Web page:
In her first entry of The Grasmere Journals, Dorothy states her reason for writing it, which is chiefly to bring her brother, the poet William Wordsworth (1770–1850), pleasure. Writing a journal for another person's benefit is not a common way to think about journals or diaries nowadays when diaries are mainly thought to be repositories of private thoughts and emotions. However, in the 19th century, journals were commonly public documents, meant to be read by others. Women often used their journals to record family births, deaths, and household accounts. Friends shared their diaries as a way of catching up after being separated. Some religious journals made note of spiritual practices and charitable acts. In this way, Dorothy's journal is very much in keeping with the practices of her day. She makes notes of domestic chores, as well as payments to various merchants and donations to the destitute. What sets Dorothy's journals apart are the detailed, vivid descriptions of nature and the people around her.

It is also important to note that the journals she kept while she lived in Grasmere were neither Dorothy's first nor last. She began keeping a journal in 1778 when she and William rented a home together called Alfoxden House. Dorothy would write many more journals throughout her life, including travel journals chronicling trips to Scotland and Europe.

Although time spent outside in nature usually brings Dorothy tremendous joy and solace, it is interesting that during the period when William is away at the start of the journal, she describes the beauty of the Lake District of England around Grasmere as making her unbearably sad. The almost spiritual tranquility of the setting makes her miss William, and she associates her enjoyment of nature with his presence. The two siblings were very close, having been separated for most of their childhood and lost both their parents at a young age. Dorothy, in particular, was never happier than when she and William created their own home and family together. The reason for Dorothy's melancholy may also have been anxiety over the reason for William's trip. He had gone to visit Mary Hutchinson in Yorkshire. Mary was Dorothy's childhood friend, and she and William would marry a few years later. Perhaps Dorothy worried a growing relationship with Mary would threaten her intimacy with her brother.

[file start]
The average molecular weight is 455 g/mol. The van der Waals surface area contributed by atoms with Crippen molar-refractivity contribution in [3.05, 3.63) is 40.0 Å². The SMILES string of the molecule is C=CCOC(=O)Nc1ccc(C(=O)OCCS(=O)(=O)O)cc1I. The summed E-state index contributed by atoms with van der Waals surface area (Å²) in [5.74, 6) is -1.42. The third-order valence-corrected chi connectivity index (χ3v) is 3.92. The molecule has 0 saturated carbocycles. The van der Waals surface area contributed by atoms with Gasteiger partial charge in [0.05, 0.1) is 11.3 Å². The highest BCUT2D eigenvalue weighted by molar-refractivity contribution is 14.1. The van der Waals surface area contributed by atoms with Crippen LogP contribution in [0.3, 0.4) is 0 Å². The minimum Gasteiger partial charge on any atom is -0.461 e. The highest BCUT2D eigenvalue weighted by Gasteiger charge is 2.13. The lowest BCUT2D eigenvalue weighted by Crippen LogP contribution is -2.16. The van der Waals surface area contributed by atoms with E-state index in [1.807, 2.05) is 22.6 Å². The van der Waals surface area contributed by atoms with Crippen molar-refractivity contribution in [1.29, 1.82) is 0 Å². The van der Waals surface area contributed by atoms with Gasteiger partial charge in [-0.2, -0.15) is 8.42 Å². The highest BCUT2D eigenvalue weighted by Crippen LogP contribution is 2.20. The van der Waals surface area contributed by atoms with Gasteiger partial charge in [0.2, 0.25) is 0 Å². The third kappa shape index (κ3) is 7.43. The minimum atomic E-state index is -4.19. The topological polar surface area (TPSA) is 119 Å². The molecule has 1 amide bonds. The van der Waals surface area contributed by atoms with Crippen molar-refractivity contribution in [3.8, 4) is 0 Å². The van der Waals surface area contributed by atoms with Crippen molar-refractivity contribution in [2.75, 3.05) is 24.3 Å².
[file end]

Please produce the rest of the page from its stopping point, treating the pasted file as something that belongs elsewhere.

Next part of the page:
The poet Samuel Taylor Coleridge (1772–1834) was a close friend of both William and Dorothy. The three had met in 1795. The siblings moved to Alfoxden to be close to Coleridge, and it was there that the trio shared walks and ideas, resulting in William and Coleridge's jointly authored collection of poems, Lyrical Ballads (1798). Although William and Dorothy cherished their time with Coleridge, they did not have a close relationship with his wife. The visit was probably less enjoyable because of her presence than the second trip Coleridge made at the end of July on his own.

Dorothy often describes the vagrants or wandering tinkers she encounters. The information she records shows she took the time to speak to beggars, at some length, about their stories. She often records she gave them food or money, showing her compassionate nature. The 19th century was a time of increasing poverty, and without social safety nets, there was little institutional help for the destitute who relied on begging to survive, save the workhouse system that was no better than prison.